Aunts and uncles, nieces and nephews, visitors and guests………..
Sights, sounds, lights, and laughter……
Music and song, fireplaces and snowfall, presents and parties…….
So many activities and high hopes….that this year everything will go without a flaw….
But wait…there’s more….. School is out; fun is in.
The holidays consist of activities and expectations. Gifts picked out with special care, hoping to convey the right sentiments.
Family comes in, or you go there. Perhaps you have not seen a particular set of relatives for years. You want everyone
on your side of the family, put their best foot forward, have on their best behavior, and be especially courtesy and kind.
Different house rules, or perhaps none. Squeals of joy and running here and there. Too much sugar and too much Egg Nog & Rum. Someone can’t stand someone else’s brat, kids. A child breaks another child’s toy. Someone’s child won’t
share. Crying and commotion. The pie burns while you are trying to put out the fires among the children.
Spitting and spankings. Ho Ho Ho…..MERRY CHRISTMAS.
Parents, in all their good intentions, sometimes shoot themselves in the foot. For many weeks or months, their child has been on ADHD medication. They understand the need to have the child sit in class and learn. They know how distracting school can be. Medication is a necessary evil in their minds. They are willing to put up with it to help their child have a better experience with school. Since school is out for the holidays, indeed, this is the perfect time to let “Little Billy” have a Medication Holiday.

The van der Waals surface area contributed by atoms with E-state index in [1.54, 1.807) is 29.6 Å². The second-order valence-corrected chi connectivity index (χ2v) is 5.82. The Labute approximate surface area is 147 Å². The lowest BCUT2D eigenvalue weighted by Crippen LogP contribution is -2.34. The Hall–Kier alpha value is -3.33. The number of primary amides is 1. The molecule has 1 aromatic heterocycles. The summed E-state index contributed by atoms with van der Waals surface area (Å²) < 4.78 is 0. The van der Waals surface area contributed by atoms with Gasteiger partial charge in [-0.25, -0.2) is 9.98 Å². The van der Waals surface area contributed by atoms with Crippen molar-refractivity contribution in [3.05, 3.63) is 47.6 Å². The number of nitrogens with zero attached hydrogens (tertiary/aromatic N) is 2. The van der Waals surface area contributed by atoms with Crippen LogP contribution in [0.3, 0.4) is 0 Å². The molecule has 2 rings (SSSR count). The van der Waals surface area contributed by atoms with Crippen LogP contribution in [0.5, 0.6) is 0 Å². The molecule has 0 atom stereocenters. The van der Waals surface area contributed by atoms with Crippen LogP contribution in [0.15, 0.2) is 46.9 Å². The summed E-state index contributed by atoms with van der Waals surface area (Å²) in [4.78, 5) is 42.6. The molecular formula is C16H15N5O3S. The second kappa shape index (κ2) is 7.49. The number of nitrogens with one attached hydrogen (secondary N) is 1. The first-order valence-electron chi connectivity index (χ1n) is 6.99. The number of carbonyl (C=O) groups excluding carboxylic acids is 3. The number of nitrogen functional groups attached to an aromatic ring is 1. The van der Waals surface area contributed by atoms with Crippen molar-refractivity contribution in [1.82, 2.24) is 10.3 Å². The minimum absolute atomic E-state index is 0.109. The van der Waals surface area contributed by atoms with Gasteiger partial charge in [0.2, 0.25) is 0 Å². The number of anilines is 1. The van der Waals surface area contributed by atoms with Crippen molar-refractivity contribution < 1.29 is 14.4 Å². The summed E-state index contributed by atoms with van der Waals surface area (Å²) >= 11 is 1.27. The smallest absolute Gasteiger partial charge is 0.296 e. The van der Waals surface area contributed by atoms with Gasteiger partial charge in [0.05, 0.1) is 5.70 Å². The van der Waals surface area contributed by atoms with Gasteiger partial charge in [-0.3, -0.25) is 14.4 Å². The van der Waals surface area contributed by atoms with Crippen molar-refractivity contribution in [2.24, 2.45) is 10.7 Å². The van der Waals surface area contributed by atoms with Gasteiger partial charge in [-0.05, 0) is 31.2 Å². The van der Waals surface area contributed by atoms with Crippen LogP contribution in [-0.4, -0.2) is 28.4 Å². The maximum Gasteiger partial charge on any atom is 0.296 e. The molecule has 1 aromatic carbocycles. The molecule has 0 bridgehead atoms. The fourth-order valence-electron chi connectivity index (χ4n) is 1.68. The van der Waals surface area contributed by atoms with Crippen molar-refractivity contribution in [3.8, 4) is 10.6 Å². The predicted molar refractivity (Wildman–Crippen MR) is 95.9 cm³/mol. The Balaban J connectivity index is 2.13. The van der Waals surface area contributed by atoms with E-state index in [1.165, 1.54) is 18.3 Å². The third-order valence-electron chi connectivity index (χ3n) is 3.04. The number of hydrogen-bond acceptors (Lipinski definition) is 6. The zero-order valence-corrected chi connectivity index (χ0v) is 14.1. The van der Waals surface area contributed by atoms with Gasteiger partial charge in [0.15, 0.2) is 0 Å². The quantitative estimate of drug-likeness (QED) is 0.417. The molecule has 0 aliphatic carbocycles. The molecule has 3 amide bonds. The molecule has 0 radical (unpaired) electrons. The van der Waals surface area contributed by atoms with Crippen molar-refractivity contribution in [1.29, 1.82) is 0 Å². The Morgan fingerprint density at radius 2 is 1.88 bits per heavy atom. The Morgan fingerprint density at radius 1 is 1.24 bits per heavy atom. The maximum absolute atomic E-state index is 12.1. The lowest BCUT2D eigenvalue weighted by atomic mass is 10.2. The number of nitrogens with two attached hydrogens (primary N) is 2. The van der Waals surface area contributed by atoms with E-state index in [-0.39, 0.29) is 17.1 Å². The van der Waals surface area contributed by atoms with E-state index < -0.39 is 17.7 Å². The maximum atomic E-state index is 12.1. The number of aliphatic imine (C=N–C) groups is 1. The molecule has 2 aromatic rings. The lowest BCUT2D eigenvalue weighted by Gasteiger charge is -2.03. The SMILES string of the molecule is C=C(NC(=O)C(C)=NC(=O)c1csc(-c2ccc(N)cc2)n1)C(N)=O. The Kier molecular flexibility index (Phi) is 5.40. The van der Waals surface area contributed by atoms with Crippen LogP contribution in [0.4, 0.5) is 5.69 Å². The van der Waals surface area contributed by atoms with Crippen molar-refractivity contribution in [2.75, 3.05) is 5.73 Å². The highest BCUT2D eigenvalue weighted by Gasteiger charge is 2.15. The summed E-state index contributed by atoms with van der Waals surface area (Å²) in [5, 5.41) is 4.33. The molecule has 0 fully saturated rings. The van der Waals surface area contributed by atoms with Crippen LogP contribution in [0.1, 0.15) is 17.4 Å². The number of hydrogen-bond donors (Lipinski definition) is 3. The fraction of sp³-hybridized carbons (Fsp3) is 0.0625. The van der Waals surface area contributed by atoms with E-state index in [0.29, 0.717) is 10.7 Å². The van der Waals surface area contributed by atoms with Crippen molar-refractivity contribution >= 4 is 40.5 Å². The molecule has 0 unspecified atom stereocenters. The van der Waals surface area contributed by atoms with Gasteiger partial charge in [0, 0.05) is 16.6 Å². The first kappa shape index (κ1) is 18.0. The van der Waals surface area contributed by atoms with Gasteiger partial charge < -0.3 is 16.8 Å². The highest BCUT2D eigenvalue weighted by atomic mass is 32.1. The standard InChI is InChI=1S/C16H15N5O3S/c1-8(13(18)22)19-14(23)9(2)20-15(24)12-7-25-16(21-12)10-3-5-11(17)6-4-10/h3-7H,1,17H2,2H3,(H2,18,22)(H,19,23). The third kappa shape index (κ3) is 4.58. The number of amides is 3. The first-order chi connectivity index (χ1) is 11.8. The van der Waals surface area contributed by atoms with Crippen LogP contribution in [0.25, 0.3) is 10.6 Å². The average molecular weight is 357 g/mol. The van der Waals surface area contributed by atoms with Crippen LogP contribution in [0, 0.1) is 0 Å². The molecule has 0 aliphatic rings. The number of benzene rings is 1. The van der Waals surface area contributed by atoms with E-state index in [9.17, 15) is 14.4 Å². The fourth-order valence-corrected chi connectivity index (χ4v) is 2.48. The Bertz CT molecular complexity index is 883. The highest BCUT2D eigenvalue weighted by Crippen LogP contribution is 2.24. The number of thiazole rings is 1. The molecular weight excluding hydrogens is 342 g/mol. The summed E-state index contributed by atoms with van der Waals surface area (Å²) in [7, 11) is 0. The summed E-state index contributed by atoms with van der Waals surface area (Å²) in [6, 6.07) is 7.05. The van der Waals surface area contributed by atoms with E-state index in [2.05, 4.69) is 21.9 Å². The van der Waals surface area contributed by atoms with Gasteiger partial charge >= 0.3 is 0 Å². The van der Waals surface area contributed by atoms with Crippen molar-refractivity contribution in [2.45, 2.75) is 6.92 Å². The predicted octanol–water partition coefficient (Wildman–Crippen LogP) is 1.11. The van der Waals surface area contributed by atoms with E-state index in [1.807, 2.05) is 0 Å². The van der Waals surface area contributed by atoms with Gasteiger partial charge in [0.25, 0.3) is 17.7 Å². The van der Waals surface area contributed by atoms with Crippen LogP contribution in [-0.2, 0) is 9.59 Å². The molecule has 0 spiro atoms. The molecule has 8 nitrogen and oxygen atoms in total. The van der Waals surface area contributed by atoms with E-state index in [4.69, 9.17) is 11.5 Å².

Think about it for just a moment. Does ADHD take a Holiday? Does ADHD take a vacation? No, it doesn’t.
The very time when the family harmony is stressed out the most,,,,,
The very time when feelings can be the most sensitive……………
The very time when families need more peace and calm……is the same time parents want Little Billy to be off his meds. Is it helping or hurting family relationships? Is it helping or contributing to family stress?
You know….The ADHD child already has difficulty feeling good about him or herself; why contribute to their negative feelings by purposefully pulling them off their meds at the very time it is needed the most? Allow positive family relationships to develop. Allow Little Billy to gain warm feelings about himself in relationship to their close relationships. Do you want to help or hinder family harmony during the holidays? ADHD does not take a holiday. The risk of a child having negative behaviors in the long term is related to how they feel about themselves; today. An ADHD child can be frustrating. Yet try to imagine how frustrated he is with himself. Try to imagine how the child feels when he gets critisized; punished; or consequenced for what he has little control over. Does the risk of medication outweigh the seriousness of long-term side effects of poor self-esteem or negative self-image?
ADHD does not take Holidays.